Iprox’s Buddy System takes this geo-positioning data, feeding it into a “correlation engine that allows you to track up to millions of users, like an air traffic control system. We can keep track of Maria and her friends all the time, and tell her when she’s close to one of them. A little like instant messaging works on the Internet.” Iprox garnered $1 million in funding through Brainspark at Tornado-Insider’s Upstart Paris conference in April.
Opt[e]way’s star product, opt[e]go TopoServer, is a platform middleware for creating end-user applications and services, aimed at telecom operators, wireless ISPs and corporate mobile intranets, says company spokesman Christophe Lefort. Released in mid-November, opt[e]go uses a patented, vector-based file format to convey location-specific information – traffic, weather, nearby gas-stations, etc. The company recently raised 18 million euros from 3i Group, Morgan Stanley Dean Witter, Goldman Sachs and Part’Com.
Sweden’s mobilePosition.com is one of the few companies already offering early LBS services via WAP, SMS and the Web. Its yachtPosition combines GPS and GSM data to give captains information on nearby ports and approaching weather. The service also allows tracking open-ocean yacht races via a position map on the Internet. BikePosition.com can, among other things, tell riders of nearby biker friends and locate brand-name part stores. MobilePositon recently got $4.9 million from Kaupthing, an Icelandic investment bank, and the Swiss investment company Qino Flagship. The US investment bank KKR invested $3.5 million.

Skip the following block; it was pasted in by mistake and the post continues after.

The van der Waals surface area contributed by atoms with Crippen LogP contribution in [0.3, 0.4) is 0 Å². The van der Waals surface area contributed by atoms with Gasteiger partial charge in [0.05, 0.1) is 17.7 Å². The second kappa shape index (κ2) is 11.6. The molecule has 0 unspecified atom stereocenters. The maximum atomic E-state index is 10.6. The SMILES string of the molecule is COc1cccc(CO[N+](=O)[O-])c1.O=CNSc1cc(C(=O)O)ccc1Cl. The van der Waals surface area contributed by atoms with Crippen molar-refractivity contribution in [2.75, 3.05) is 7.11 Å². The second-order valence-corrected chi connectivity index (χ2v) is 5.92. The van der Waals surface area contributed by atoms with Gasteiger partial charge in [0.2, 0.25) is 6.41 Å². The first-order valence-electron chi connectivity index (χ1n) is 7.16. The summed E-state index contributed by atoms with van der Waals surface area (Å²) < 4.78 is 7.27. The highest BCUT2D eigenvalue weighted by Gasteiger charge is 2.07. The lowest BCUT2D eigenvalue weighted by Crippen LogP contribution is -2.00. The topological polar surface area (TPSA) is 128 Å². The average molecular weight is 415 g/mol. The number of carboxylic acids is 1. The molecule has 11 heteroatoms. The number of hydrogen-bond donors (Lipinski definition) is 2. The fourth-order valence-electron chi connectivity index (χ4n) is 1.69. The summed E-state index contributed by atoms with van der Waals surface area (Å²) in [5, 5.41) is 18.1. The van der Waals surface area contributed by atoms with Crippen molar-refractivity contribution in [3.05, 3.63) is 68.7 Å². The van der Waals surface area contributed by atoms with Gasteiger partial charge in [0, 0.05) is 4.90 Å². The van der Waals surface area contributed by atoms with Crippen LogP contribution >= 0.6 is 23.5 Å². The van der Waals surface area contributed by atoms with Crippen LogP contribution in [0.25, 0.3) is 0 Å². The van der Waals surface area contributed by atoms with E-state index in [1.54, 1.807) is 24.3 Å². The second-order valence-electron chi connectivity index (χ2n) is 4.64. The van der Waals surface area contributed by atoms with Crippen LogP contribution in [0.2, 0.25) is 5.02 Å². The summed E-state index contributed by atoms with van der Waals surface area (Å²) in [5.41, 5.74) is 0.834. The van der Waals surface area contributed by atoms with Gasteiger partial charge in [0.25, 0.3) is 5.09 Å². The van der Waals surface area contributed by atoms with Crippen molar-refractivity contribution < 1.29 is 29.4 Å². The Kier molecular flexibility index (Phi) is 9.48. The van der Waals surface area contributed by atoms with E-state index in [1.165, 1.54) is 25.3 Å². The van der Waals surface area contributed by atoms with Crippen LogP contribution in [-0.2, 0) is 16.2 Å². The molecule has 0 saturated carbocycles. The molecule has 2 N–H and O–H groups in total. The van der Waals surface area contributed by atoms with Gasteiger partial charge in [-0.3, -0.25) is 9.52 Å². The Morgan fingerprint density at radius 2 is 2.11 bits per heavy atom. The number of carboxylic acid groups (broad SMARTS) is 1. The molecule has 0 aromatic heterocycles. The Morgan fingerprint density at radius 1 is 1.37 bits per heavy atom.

In addition to higher bandwidth, another factor that will jumpstart LBS, according to Rahim Adatia, CEO of Lokah, is that when the market goes from GSM to 2.5G networks, it will shift from circuit-switched data transmissions to packet-switched, meaning the user will pay only for data received, not connection time, allowing him or her to stay connected indefinitely.
This raises the question of just who profits from this new technology. So far, telecom operators insist they own the positioning data, hence the lion’s share of the profits. “The main thing people are forgetting here, is who’s going to get charged,” said Adatia, a small British developer of B2B wireless software that, like Lokah, is currently making the rounds to acquire VC funding. “Business models are still evolving, both in technology and business. Most importantly, the LBS company’s relationship with operators is still evolving.”
“Some LBS companies make the assumption that they will own their customers,” Adatia says, adding, “I think that will become a big problem for them. We aggregate a billing component into our server, so if the billing arrangement changes, with the operator for instance, we can easily adjust.”
Lost in all the hype over all these nifty services is the question of privacy. What if Maria does not want her telephone company to track her everywhere she goes? “Let’s face it, the police are always going to know where you are with these phones,” said Opt[e]way’s Lefort, adding, “If that also occurred on the mass market, of course that could be a problem. Profiled services will be very important to success. It will all depend on the user’s ability to disable the service. I think the problem will be solved because the service is worth it.”